Comics are all they're quacked up to be

Movie night prompts a little Disney reminiscence.

Boomer Grandpa — Loren Else column sig

I recall Tinker Bell zapping some colors on the television screen with her magic wand as the “Wonderful World of Color” theme song started playing. It was the beginning of "Walt Disney's Wonderful World of Color.”

All of that was sort of cool, but there was one problem. My household didn’t have a color television set, so I just had to guess what that wonderful world of color looked like.

Eventually, my family would get one of those fancy color sets. Then I could view all those colors on the NBC Peacock.

Many boomers grew up immersed in some way with Disney. Both my older brother and I were Disney fans back in the day. My brother Ron was a big fan of the original "Mickey Mouse Club." The initial MMC group was televised from 1955 to 1959.

Ron reminisced with me over the phone that Disney, years ago, did an excellent job showing a variety of stories, including educational segments, along with the Mouseketeers' performances in music and dance. The show included serials Spin and Marty and "The Hardy Boys."


My older brother was a comic book kid way before it was cool. He was a big Donald Duck and Uncle Scrooge guy. He has no idea how many Disney comics he still has. He said comics taught him creativity, irony, and something that he was good at — sarcasm.

Donald Duck Comics.jpg
Walt Disney Comic #145 (1952), left, and Walt Disney Comic #92 (1948). (Contributed photo by Phillip Else)

Ron also mentioned that Carl Barks’ Disney comics were well written and grammatically correct. Being a reader of comics early on in his life made him a better communicator and better writer.

After Ron retired, he and his wife became used book dealers. They have been at it for over 20 years, and are still operating a store in Denver. There are not many of those independent, used bookstores left.

I was a fan of Disney shows "Davy Crockett" and "Daniel Boone" myself, but those two characters sure looked the same. (Both characters were played by actor Fess Parker.) I never did get one of those coonskin hats (thankfully).

One of the Disney kid actors who performed in quite a few Disney films years ago was Kurt Russell. Now Kurt Russell is 70 years old. The whole reason for this Disney reminiscence column is because my wife and I recently decided to pick out an old Disney movie to watch.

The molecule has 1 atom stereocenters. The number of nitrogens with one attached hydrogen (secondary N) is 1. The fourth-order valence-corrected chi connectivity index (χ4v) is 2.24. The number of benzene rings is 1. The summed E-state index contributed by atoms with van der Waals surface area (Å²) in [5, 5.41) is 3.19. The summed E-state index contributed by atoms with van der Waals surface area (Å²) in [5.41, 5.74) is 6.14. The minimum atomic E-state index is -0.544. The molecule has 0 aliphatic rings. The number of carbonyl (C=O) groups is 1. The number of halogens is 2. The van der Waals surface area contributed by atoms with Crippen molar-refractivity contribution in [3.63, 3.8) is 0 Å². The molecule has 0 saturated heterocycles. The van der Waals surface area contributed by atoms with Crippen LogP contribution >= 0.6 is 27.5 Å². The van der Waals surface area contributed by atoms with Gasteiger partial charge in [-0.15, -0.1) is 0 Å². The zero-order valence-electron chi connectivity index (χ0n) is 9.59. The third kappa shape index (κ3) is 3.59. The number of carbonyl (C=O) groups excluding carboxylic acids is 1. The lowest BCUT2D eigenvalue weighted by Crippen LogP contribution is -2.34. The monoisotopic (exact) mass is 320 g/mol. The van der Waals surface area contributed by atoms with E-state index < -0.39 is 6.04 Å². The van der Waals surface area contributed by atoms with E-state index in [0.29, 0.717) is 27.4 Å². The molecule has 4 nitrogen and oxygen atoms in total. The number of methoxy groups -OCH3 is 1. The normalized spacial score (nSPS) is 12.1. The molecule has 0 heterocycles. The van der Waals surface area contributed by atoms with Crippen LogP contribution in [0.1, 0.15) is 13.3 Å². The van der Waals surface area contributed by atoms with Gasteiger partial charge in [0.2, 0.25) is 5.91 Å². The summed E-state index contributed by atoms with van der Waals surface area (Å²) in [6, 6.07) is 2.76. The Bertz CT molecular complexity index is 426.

We were in the mood for simple times — a movie with no violence, foul language, gore, nudity, death, weapons or sex. We selected the 1969 production of “The Computer Wore Tennis Shoes” starring a young Kurt Russell.


It was a perfect choice. It was enjoyable, humorous, and checked all the appropriateness boxes, despite being made in 1969. It’s precisely what family entertainment is meant to be. I can watch it with my granddaughter.

The movie featured Mr. Russell in some fabulous 1969 fashions, like a mod turtleneck, pinstripes, and a psychedelic pattern scarf.

One of the stars of the movie, the computer, was the size of a room. The film's other technology included a listening device, transistor radios, tape recorders, and good old rotary dial telephones.

The film had good and bad guys, fast cars, and some great character actors that you will recognize if you watch it. There are lessons in the movie, including sticking together and friendship.

The plotline leads to a pinnacle in a college bowl academic competition. (Remember those?) The winning university would take home $100,000. Can Kurt Russell’s character save the day for Medfield College?

We enjoyed it, so now it's time to say goodbye, so I’ll see you real soon — why? Well … you know.

Loren Else lives in Rochester and also writes the Post Bulletin’s “Day in History” column. Send comments and column ideas to Loren at .

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